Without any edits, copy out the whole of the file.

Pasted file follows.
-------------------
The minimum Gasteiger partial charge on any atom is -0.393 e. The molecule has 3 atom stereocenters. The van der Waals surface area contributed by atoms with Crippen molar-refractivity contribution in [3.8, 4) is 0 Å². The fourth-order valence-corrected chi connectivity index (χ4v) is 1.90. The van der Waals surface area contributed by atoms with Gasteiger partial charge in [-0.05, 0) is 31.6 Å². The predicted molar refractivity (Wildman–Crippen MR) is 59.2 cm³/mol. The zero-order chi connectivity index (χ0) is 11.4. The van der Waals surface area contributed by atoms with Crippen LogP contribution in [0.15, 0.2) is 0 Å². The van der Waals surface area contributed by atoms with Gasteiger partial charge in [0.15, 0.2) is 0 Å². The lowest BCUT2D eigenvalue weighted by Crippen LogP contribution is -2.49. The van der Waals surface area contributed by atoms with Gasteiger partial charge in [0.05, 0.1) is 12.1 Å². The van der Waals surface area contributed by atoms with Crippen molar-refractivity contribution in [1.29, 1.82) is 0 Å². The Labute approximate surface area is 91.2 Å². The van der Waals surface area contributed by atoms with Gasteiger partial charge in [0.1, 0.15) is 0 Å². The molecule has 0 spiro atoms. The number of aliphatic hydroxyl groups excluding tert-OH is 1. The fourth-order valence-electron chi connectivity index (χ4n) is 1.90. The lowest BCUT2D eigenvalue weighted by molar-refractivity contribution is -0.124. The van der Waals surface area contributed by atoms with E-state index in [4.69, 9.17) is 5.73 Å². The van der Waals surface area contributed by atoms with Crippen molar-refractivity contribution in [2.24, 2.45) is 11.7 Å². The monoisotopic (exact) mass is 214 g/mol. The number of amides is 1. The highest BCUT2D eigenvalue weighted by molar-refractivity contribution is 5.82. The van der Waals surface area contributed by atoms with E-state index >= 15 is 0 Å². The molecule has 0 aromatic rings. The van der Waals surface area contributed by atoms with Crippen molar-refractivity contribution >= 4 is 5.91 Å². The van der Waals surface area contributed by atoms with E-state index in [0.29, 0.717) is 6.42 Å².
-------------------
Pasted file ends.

The minimum Gasteiger partial charge on any atom is -0.393 e. The molecule has 3 atom stereocenters. The van der Waals surface area contributed by atoms with Crippen molar-refractivity contribution in [3.8, 4) is 0 Å². The fourth-order valence-corrected chi connectivity index (χ4v) is 1.90. The van der Waals surface area contributed by atoms with Gasteiger partial charge in [-0.05, 0) is 31.6 Å². The predicted molar refractivity (Wildman–Crippen MR) is 59.2 cm³/mol. The zero-order chi connectivity index (χ0) is 11.4. The van der Waals surface area contributed by atoms with Crippen LogP contribution in [0.15, 0.2) is 0 Å². The van der Waals surface area contributed by atoms with Gasteiger partial charge in [0.15, 0.2) is 0 Å². The lowest BCUT2D eigenvalue weighted by Crippen LogP contribution is -2.49. The van der Waals surface area contributed by atoms with Gasteiger partial charge in [0.05, 0.1) is 12.1 Å². The van der Waals surface area contributed by atoms with Crippen molar-refractivity contribution in [1.29, 1.82) is 0 Å². The Labute approximate surface area is 91.2 Å². The van der Waals surface area contributed by atoms with Gasteiger partial charge in [0.1, 0.15) is 0 Å². The molecule has 0 spiro atoms. The number of aliphatic hydroxyl groups excluding tert-OH is 1. The fourth-order valence-electron chi connectivity index (χ4n) is 1.90. The lowest BCUT2D eigenvalue weighted by molar-refractivity contribution is -0.124. The van der Waals surface area contributed by atoms with E-state index in [4.69, 9.17) is 5.73 Å². The van der Waals surface area contributed by atoms with Crippen molar-refractivity contribution in [2.24, 2.45) is 11.7 Å². The monoisotopic (exact) mass is 214 g/mol. The number of amides is 1. The highest BCUT2D eigenvalue weighted by molar-refractivity contribution is 5.82. The van der Waals surface area contributed by atoms with E-state index >= 15 is 0 Å². The molecule has 0 aromatic rings. The van der Waals surface area contributed by atoms with Crippen molar-refractivity contribution >= 4 is 5.91 Å². The van der Waals surface area contributed by atoms with E-state index in [0.29, 0.717) is 6.42 Å².